Underground river ‘Rio Hamza’ discovered 4km beneath the Amazon

The news is that Brazilian scientists have found a new river in the Amazon basin – around 4km underneath the Amazon river. They have called it the Rio Hamza after the bloke who led the team that found it. Its fascinating … but does warrant a little bit of clarification, because its not quite what you might think it is from the description given.

First, the story itself is reported here in the UK’s Guardian, where they write …

The underground river starts in the Acre region under the Andes and flows through the Solimões, Amazonas and Marajó basins before opening out directly into the depths of the Atlantic Ocean.

The Amazon flows much faster than the Hamza, however, draining a greater volume of water. Around 133,000m3 of water flow through the Amazon per second at speeds of up to 5 metres per second. The underground river’s flow rate has been estimated at around 3,900m3 per second and it barely inches along at less than a millimetre per hour.

The Hamza was located using data collected inside a series of 241 abandoned deep wells that were drilled in the Amazon region by the petrochemical company Petrobras in the 1970s and 1980s. Elizabeth Tavares Pimentel and Valiya Hamza of the Department of Geophysics at Brazil‘s National Observatory led the work and presented their results last week at the International Congress of the Society Brasiliera Geophysical in Rio de Janeiro.

OK, a couple of immediate observations:

  • It has not been fully confirmed yet. The announcement is based upon preliminary work , they expect to confirm the existence of the flow with additional measurements within the next few years.
  • Its not a river in the normal sense. The water is flowing at the rate of 100 meters per year. (The water in the Amazon itself takes about 50 seconds to flow that far). In other words, what you have here is water moving through permeable rock, not in free flow through an underground cave.
  • They believe that the origin is in Peru in the Andes mountains
  • They have heard from people in the Cuzco region, where the water is closer to the surface, who know the river’s path and use it for wells and even agriculture
  • The water drains mostly vertically until 2 km of depth. Near Acre (western Brazil) it becomes more horizontal and follows the same path as the Amazon until the ocean
  • The drainage extends 150 km into the Atlantic and can be observed by the salinity of the water as well as the marine life there
  • They discovered this by analyzing the temperature in 241 wells dug by Petrobras in the 70s and 80s — the soil temperature was 24 degrees Celsius, but dropped 5 degrees in the water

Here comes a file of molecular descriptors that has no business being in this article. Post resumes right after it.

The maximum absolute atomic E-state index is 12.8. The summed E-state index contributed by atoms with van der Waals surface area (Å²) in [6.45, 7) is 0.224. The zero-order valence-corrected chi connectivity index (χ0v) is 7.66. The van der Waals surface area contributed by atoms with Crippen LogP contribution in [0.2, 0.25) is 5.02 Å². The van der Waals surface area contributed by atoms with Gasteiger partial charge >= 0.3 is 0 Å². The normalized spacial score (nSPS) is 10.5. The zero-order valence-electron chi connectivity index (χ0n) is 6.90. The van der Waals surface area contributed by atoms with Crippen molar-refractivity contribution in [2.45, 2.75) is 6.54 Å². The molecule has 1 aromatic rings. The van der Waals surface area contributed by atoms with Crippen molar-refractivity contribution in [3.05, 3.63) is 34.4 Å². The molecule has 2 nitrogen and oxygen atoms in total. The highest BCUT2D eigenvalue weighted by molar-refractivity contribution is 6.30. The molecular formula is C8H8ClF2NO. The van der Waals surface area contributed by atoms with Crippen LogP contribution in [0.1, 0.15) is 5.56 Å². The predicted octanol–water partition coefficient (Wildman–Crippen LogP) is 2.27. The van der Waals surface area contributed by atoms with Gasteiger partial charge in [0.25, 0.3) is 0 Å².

There is also an Article in nature which helps to greatly clarify things …

calling the water flow an underground river is premature, says hydrogeologist Larry Murdoch of Clemson University in South Carolina. “This sounds like an interesting study that could contribute to the understanding of groundwater in the Amazon Basin,” he says. But “it would be worthwhile trying to explain the temperature measurements in the context of a conventional groundwater flow system before inferring the existence of a new underground river”.

As Hamza himself makes clear, this is not a river in the conventional sense. “This is water flowing through porous rock, mainly sandstone and under that, conglomerate,” he says. Unlike a true river, this underground water flow has “no fixed boundary”.

In summary, what we actually have a study on the regional groundwater flow in the Amazon Basin … so I’m not sure the word “river” is at all appropriate here, its just a discovery of a great big honking aquifer. Why does it matter? Well, the important information is knowing where the water resources are and how they flow so that it can all be managed properly.

Oh and one more thought, the name … the Rio Hamza … they missed a chance there for a far better name such as The Amazunder River, or simply the Amazing river.


  • Brazilian article with more details here (sorry no English, but Google translate is your friend)
  • Guardian article
  • Article in Nature
  • For pictures of how the hydrologic system works, the location of the wells used in the study, and an explanation of the physics behind temperature and the correlation to groundwater flow, see the PDF presentation of their study here

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